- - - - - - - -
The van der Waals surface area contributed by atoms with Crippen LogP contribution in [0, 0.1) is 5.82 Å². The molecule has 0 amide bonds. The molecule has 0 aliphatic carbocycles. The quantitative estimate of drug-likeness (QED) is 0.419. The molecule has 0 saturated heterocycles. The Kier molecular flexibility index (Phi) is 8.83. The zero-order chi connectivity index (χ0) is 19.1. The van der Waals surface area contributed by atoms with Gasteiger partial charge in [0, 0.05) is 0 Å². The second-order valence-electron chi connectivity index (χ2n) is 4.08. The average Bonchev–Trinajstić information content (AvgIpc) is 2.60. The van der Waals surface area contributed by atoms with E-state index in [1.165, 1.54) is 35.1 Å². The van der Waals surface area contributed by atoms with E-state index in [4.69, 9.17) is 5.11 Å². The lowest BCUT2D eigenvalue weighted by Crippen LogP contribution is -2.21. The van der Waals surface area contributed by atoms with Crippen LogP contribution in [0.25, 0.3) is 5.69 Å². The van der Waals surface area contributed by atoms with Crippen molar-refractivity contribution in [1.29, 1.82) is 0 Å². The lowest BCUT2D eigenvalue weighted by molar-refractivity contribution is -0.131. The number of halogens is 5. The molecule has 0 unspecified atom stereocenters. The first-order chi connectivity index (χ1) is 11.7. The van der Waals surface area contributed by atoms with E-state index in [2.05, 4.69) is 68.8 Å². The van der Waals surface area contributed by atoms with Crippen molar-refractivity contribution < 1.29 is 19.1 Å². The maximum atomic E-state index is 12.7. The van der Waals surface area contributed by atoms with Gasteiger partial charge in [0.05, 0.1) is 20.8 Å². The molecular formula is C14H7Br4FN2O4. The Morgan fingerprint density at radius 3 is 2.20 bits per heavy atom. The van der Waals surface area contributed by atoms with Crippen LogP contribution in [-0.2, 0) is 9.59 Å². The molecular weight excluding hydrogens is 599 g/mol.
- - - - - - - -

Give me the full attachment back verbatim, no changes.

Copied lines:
The van der Waals surface area contributed by atoms with Crippen LogP contribution in [0, 0.1) is 5.82 Å². The molecule has 0 amide bonds. The molecule has 0 aliphatic carbocycles. The quantitative estimate of drug-likeness (QED) is 0.419. The molecule has 0 saturated heterocycles. The Kier molecular flexibility index (Phi) is 8.83. The zero-order chi connectivity index (χ0) is 19.1. The van der Waals surface area contributed by atoms with Gasteiger partial charge in [0, 0.05) is 0 Å². The second-order valence-electron chi connectivity index (χ2n) is 4.08. The average Bonchev–Trinajstić information content (AvgIpc) is 2.60. The van der Waals surface area contributed by atoms with E-state index in [1.165, 1.54) is 35.1 Å². The van der Waals surface area contributed by atoms with E-state index in [4.69, 9.17) is 5.11 Å². The lowest BCUT2D eigenvalue weighted by Crippen LogP contribution is -2.21. The van der Waals surface area contributed by atoms with Crippen LogP contribution in [0.25, 0.3) is 5.69 Å². The van der Waals surface area contributed by atoms with Crippen molar-refractivity contribution in [1.29, 1.82) is 0 Å². The lowest BCUT2D eigenvalue weighted by molar-refractivity contribution is -0.131. The number of halogens is 5. The molecule has 0 unspecified atom stereocenters. The first-order chi connectivity index (χ1) is 11.7. The van der Waals surface area contributed by atoms with E-state index in [2.05, 4.69) is 68.8 Å². The van der Waals surface area contributed by atoms with Crippen molar-refractivity contribution < 1.29 is 19.1 Å². The maximum atomic E-state index is 12.7. The van der Waals surface area contributed by atoms with Gasteiger partial charge in [0.05, 0.1) is 20.8 Å². The molecular formula is C14H7Br4FN2O4. The Morgan fingerprint density at radius 3 is 2.20 bits per heavy atom. The van der Waals surface area contributed by atoms with Crippen LogP contribution in [-0.2, 0) is 9.59 Å². The molecular weight excluding hydrogens is 599 g/mol.